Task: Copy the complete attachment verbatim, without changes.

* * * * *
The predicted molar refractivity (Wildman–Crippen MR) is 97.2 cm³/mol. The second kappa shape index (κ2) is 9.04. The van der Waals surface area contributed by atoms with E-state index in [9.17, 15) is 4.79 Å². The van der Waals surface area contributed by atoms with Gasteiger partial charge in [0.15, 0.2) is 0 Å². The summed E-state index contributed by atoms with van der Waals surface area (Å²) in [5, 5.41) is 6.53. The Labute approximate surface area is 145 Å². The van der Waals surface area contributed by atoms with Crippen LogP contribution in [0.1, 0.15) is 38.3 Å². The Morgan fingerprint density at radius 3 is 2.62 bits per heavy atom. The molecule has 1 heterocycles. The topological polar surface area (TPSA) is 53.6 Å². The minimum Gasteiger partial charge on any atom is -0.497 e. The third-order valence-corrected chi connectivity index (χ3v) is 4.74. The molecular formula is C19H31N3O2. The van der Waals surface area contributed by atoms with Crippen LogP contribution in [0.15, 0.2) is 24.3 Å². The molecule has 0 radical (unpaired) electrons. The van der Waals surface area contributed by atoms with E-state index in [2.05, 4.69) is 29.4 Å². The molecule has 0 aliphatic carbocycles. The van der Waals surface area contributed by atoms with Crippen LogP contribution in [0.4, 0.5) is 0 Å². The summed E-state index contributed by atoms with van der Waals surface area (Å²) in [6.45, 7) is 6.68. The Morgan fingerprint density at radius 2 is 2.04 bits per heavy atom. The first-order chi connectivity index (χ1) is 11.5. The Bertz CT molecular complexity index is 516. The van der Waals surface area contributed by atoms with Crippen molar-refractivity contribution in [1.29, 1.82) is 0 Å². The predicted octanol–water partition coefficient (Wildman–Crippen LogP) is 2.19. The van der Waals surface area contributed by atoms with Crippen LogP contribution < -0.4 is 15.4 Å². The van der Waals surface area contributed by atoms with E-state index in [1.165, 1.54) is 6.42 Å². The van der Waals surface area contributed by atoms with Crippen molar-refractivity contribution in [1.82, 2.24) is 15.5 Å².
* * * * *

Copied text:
The predicted molar refractivity (Wildman–Crippen MR) is 97.2 cm³/mol. The second kappa shape index (κ2) is 9.04. The van der Waals surface area contributed by atoms with E-state index in [9.17, 15) is 4.79 Å². The van der Waals surface area contributed by atoms with Gasteiger partial charge in [0.15, 0.2) is 0 Å². The summed E-state index contributed by atoms with van der Waals surface area (Å²) in [5, 5.41) is 6.53. The Labute approximate surface area is 145 Å². The van der Waals surface area contributed by atoms with Crippen LogP contribution in [0.1, 0.15) is 38.3 Å². The Morgan fingerprint density at radius 3 is 2.62 bits per heavy atom. The molecule has 1 heterocycles. The topological polar surface area (TPSA) is 53.6 Å². The minimum Gasteiger partial charge on any atom is -0.497 e. The third-order valence-corrected chi connectivity index (χ3v) is 4.74. The molecular formula is C19H31N3O2. The van der Waals surface area contributed by atoms with Crippen LogP contribution in [0.15, 0.2) is 24.3 Å². The molecule has 0 radical (unpaired) electrons. The van der Waals surface area contributed by atoms with E-state index in [2.05, 4.69) is 29.4 Å². The molecule has 0 aliphatic carbocycles. The van der Waals surface area contributed by atoms with Crippen LogP contribution in [0.4, 0.5) is 0 Å². The summed E-state index contributed by atoms with van der Waals surface area (Å²) in [6.45, 7) is 6.68. The Morgan fingerprint density at radius 2 is 2.04 bits per heavy atom. The first-order chi connectivity index (χ1) is 11.5. The Bertz CT molecular complexity index is 516. The van der Waals surface area contributed by atoms with Crippen molar-refractivity contribution in [1.29, 1.82) is 0 Å². The predicted octanol–water partition coefficient (Wildman–Crippen LogP) is 2.19. The van der Waals surface area contributed by atoms with Crippen LogP contribution < -0.4 is 15.4 Å². The van der Waals surface area contributed by atoms with E-state index in [1.165, 1.54) is 6.42 Å². The van der Waals surface area contributed by atoms with Crippen molar-refractivity contribution in [1.82, 2.24) is 15.5 Å².